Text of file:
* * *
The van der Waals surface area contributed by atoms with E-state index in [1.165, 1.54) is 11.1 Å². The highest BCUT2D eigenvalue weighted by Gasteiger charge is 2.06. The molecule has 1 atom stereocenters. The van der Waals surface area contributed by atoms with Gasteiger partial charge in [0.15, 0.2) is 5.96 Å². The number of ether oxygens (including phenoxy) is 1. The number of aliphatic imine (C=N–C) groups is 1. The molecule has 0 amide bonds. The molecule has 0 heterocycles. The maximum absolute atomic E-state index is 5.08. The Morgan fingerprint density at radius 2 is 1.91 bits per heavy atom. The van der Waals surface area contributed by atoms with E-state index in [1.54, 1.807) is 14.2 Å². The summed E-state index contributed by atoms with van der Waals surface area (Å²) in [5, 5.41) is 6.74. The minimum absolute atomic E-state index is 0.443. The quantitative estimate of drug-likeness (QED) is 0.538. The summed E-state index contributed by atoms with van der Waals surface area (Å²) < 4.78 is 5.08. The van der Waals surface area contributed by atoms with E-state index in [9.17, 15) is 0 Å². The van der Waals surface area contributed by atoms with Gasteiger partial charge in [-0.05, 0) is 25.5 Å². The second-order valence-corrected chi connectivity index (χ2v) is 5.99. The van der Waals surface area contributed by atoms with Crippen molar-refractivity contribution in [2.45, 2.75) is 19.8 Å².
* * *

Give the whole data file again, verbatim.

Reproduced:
The van der Waals surface area contributed by atoms with E-state index in [1.165, 1.54) is 11.1 Å². The highest BCUT2D eigenvalue weighted by Gasteiger charge is 2.06. The molecule has 1 atom stereocenters. The van der Waals surface area contributed by atoms with Gasteiger partial charge in [0.15, 0.2) is 5.96 Å². The number of ether oxygens (including phenoxy) is 1. The number of aliphatic imine (C=N–C) groups is 1. The molecule has 0 amide bonds. The molecule has 0 heterocycles. The maximum absolute atomic E-state index is 5.08. The Morgan fingerprint density at radius 2 is 1.91 bits per heavy atom. The van der Waals surface area contributed by atoms with E-state index in [1.54, 1.807) is 14.2 Å². The summed E-state index contributed by atoms with van der Waals surface area (Å²) in [5, 5.41) is 6.74. The minimum absolute atomic E-state index is 0.443. The quantitative estimate of drug-likeness (QED) is 0.538. The summed E-state index contributed by atoms with van der Waals surface area (Å²) < 4.78 is 5.08. The van der Waals surface area contributed by atoms with E-state index in [9.17, 15) is 0 Å². The van der Waals surface area contributed by atoms with Gasteiger partial charge in [-0.05, 0) is 25.5 Å². The second-order valence-corrected chi connectivity index (χ2v) is 5.99. The van der Waals surface area contributed by atoms with Crippen molar-refractivity contribution in [2.45, 2.75) is 19.8 Å².